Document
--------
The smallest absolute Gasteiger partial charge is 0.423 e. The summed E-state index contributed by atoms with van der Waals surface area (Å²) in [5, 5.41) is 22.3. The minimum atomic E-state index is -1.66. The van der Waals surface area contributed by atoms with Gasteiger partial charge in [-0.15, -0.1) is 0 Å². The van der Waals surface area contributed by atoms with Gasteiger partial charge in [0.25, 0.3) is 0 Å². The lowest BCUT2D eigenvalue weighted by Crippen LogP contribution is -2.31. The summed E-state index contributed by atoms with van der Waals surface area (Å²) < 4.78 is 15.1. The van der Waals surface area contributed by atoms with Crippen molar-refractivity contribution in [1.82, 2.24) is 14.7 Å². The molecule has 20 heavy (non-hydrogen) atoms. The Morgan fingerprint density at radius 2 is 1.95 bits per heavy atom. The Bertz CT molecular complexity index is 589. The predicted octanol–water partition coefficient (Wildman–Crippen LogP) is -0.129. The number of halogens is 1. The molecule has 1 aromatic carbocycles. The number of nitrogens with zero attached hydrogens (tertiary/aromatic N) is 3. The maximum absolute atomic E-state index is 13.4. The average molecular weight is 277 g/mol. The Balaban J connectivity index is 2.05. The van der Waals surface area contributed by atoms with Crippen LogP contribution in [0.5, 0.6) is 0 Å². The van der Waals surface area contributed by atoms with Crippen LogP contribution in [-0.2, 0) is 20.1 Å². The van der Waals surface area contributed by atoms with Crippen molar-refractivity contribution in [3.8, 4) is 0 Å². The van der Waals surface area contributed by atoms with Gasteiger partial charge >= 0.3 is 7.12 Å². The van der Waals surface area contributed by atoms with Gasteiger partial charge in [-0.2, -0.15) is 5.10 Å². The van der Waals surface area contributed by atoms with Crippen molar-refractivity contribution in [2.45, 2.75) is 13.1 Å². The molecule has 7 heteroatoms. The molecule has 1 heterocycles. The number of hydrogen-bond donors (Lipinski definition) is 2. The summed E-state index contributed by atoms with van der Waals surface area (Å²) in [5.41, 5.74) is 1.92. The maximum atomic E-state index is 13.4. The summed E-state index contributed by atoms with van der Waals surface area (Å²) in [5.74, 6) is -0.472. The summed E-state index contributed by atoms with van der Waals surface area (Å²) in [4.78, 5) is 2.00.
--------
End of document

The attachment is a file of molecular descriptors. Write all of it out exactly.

The smallest absolute Gasteiger partial charge is 0.423 e. The summed E-state index contributed by atoms with van der Waals surface area (Å²) in [5, 5.41) is 22.3. The minimum atomic E-state index is -1.66. The van der Waals surface area contributed by atoms with Gasteiger partial charge in [-0.15, -0.1) is 0 Å². The van der Waals surface area contributed by atoms with Gasteiger partial charge in [0.25, 0.3) is 0 Å². The lowest BCUT2D eigenvalue weighted by Crippen LogP contribution is -2.31. The summed E-state index contributed by atoms with van der Waals surface area (Å²) < 4.78 is 15.1. The van der Waals surface area contributed by atoms with Crippen molar-refractivity contribution in [1.82, 2.24) is 14.7 Å². The molecule has 20 heavy (non-hydrogen) atoms. The Morgan fingerprint density at radius 2 is 1.95 bits per heavy atom. The Bertz CT molecular complexity index is 589. The predicted octanol–water partition coefficient (Wildman–Crippen LogP) is -0.129. The number of halogens is 1. The molecule has 1 aromatic carbocycles. The number of nitrogens with zero attached hydrogens (tertiary/aromatic N) is 3. The maximum absolute atomic E-state index is 13.4. The average molecular weight is 277 g/mol. The Balaban J connectivity index is 2.05. The van der Waals surface area contributed by atoms with Crippen LogP contribution in [0.5, 0.6) is 0 Å². The van der Waals surface area contributed by atoms with Crippen LogP contribution in [-0.2, 0) is 20.1 Å². The van der Waals surface area contributed by atoms with Crippen molar-refractivity contribution in [3.8, 4) is 0 Å². The van der Waals surface area contributed by atoms with Gasteiger partial charge >= 0.3 is 7.12 Å². The van der Waals surface area contributed by atoms with Gasteiger partial charge in [-0.2, -0.15) is 5.10 Å². The van der Waals surface area contributed by atoms with Crippen molar-refractivity contribution in [2.45, 2.75) is 13.1 Å². The molecule has 7 heteroatoms. The molecule has 1 heterocycles. The number of hydrogen-bond donors (Lipinski definition) is 2. The summed E-state index contributed by atoms with van der Waals surface area (Å²) in [5.41, 5.74) is 1.92. The maximum atomic E-state index is 13.4. The summed E-state index contributed by atoms with van der Waals surface area (Å²) in [5.74, 6) is -0.472. The summed E-state index contributed by atoms with van der Waals surface area (Å²) in [4.78, 5) is 2.00.